IR35's impact on cyber security departments
The IR35 reforms coming into effect this April have become a hot topic. One key reason is that large organisations are deciding to either curtail their use of contractors completely or to force them to work “inside” of IR35 - the so called blanket ban. This article discusses the impact of these blanket bans on already overstretched cyber security departments and suggests three practical solutions CISOs may want to consider.
What’s wrong with blanket bans?
Whilst there are many HMRC and insurance related risks to blanket bans, the main impact to cyber security departments stems from cost increases and issues with project delivery. It's helpful here to look at the impact of these reforms on the public sector two years ago, where the use of blanket bans led to a whopping 71% of projects being delayed, and 42% of contractors raising their rates to cover the increased tax burden.
In cyber security departments with large change and security improvement programmes these impacts will be particularly acute. Cyber security contractors have extremely specialist skills and are in very high demand. They are highly unlikely to want to shoulder the increased tax burden themselves and will likely move roles to secure their take home pay. All of which, of course, has the potential to disrupt both project timelines and budgets.
Are blanket bans appropriate?
The short answer to this is no.
The aim of the IR35 reforms is to prevent disguised employment. As such it is very hard to understand why specialist project resourcing should be in scope. After all you wouldn’t hire and fire someone for 12 months purely to deliver a new cyber security technology, so how could hiring a contractor to do the same thing possibly be disguised employment? What this means is that many project focused cyber security contractors should actually be determined outside of IR35.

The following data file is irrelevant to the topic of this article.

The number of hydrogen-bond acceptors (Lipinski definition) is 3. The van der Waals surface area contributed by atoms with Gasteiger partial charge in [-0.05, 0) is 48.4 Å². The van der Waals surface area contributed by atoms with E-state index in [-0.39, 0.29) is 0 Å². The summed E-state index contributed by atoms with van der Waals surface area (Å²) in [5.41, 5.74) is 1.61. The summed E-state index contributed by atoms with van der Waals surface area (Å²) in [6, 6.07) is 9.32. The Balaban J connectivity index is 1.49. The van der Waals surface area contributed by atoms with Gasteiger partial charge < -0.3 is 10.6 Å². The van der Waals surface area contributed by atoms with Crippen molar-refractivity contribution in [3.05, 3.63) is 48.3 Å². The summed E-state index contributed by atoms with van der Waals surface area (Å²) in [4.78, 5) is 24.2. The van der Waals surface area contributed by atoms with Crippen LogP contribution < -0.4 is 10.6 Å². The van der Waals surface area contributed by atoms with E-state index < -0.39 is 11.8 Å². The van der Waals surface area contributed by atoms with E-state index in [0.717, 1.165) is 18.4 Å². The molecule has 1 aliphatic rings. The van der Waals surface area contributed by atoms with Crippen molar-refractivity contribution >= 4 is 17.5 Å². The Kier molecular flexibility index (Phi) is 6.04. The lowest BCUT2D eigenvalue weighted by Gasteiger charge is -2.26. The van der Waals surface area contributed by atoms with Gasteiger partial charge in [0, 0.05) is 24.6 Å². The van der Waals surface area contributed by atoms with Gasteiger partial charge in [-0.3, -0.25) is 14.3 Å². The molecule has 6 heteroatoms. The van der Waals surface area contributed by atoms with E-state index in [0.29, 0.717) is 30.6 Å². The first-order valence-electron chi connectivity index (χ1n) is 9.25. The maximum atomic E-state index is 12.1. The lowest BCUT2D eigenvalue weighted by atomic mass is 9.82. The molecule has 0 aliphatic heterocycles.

Additionally HMRC have made it clear that when determining the status of a contractor 'reasonable care' must be taken by organisations to get that determination correct, something that a broad ranging blanket approach can never be said to do.
Taking both into account it is apparent that when businesses enforce blanket bans they aren’t implementing the IR35 reforms as efficiently as they should, and are in some ways are even diverging from HMRC guidance. This should be food for thought!
Despite this however well-meaning but under-resourced HR departments are doing exactly that – after all blanket bans appear to be the easy and risk-free route. What this does though is push the problem onto other departments, such as cyber security, who pay the price through increased costs and project delays.
What can you do about a blanket ban?
For CISO’s and Heads of IT Security the obvious first path is to lobby HR in order to protect the specialist project resource that is vital to their delivery programmes in 2020. As explained above there is a strong case for this.
Secondly, it is time to engage with other providers of specialist resource - Big4 consultancies, outsourcers and IT service providers. Many conversations are no doubt going on in this space.
A third option is to engage with boutique consultancies specialising in Cyber Security. Boutique firms are extremely responsive to client demands, and don’t have the overheads associated with large organisations. In addition they can often supply highly specialised and experienced consultants who are not interested in working for the Big4 and other IT service providers.
Working through scoped and managed project briefs they are also fully IR35 compliant.
At Nicolson Bray we provide responsive on demand access to cyber security consultants with decades of experience at a 25% cost saving to the Big4 consultancies and IT service providers.
If you would like to know more about our boutique cyber security offerings, please click here